But in discussing this distinction, the notion of a border as a metaphor for mobility and technology again comes in useful.

So here is my thesis:

The idea of the border invites us to think about different dimensions at once  – the border is something that cannot be thought of as an either/or, but can only be thought of as both/and – a border always has two sides, it divides at the same time as it connects, it includes and it excludes. So our study of mobile phones should similarly seek to understand these technologies as contact zones – mobile phones are sites of connection and contestation. We cannot think the one side without thinking the other. In thinking through these various moments of mobile communications, we would benefit from not only taking a comparative view, but also a historical one. As we heard in several papers on the history of communications in Africa (from Walter Nkwi’s paper on letter writing in Cameroon to Charlotte Connelly’s discussion of the difficult politics of capturing history in a museum) , borders come into being through historical processes, and understanding those histories could also give us a better grasp on contemporary developments. And while we study the empirical use of mobile phones, we should remain attentive to the various discourses around mobile phones – not only how people talk with mobile phones, but also how they talk about them (as Hans Peter Hahn pointed out). Academic discourse on the mobile phones should also be interrogated in this way – how people talk about mobile phones (e.g. ICT4D) might display broader attitudes towards Africa itself.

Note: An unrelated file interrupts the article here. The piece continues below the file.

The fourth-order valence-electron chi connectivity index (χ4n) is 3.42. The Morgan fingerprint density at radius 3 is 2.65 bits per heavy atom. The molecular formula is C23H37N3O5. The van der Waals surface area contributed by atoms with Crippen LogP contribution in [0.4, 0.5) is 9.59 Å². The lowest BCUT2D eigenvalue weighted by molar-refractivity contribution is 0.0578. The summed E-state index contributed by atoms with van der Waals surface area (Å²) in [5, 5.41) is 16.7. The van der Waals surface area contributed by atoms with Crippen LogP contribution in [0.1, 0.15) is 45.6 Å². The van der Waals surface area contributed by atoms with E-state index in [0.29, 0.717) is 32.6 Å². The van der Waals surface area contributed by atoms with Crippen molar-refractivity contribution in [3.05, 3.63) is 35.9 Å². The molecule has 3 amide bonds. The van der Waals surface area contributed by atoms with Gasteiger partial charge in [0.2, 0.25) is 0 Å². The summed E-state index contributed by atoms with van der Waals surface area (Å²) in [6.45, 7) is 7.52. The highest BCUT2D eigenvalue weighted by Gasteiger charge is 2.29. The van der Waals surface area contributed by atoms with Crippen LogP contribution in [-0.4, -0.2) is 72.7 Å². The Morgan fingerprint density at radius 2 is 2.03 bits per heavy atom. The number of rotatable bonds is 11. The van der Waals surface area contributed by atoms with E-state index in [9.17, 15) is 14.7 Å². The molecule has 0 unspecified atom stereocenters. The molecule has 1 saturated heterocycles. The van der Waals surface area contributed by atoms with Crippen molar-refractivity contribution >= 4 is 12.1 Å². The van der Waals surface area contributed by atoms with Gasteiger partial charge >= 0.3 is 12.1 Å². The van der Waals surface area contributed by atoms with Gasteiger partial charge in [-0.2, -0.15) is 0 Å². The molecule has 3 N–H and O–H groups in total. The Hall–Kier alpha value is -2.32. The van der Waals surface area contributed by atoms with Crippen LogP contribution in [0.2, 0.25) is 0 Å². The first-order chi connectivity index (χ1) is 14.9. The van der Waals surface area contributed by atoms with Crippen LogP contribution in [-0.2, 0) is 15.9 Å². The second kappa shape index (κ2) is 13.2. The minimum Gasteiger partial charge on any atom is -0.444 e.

These contradictions remain at the heart of discussions of mobile technology and have often divided observers into two camps of cyber-optimists and cyber-pessimists, who respectively accuse each other of over-estimating or underplaying the transgressive political power of mobile technologies. But from what we have learned from the field thus far, to which this project has contributed in no small way, we have to accept and embrace these contradictions and dualities. Complexity and ambivalence, rather than simplistic euphoria, might just be a good passport with which to approach the mobile borderland.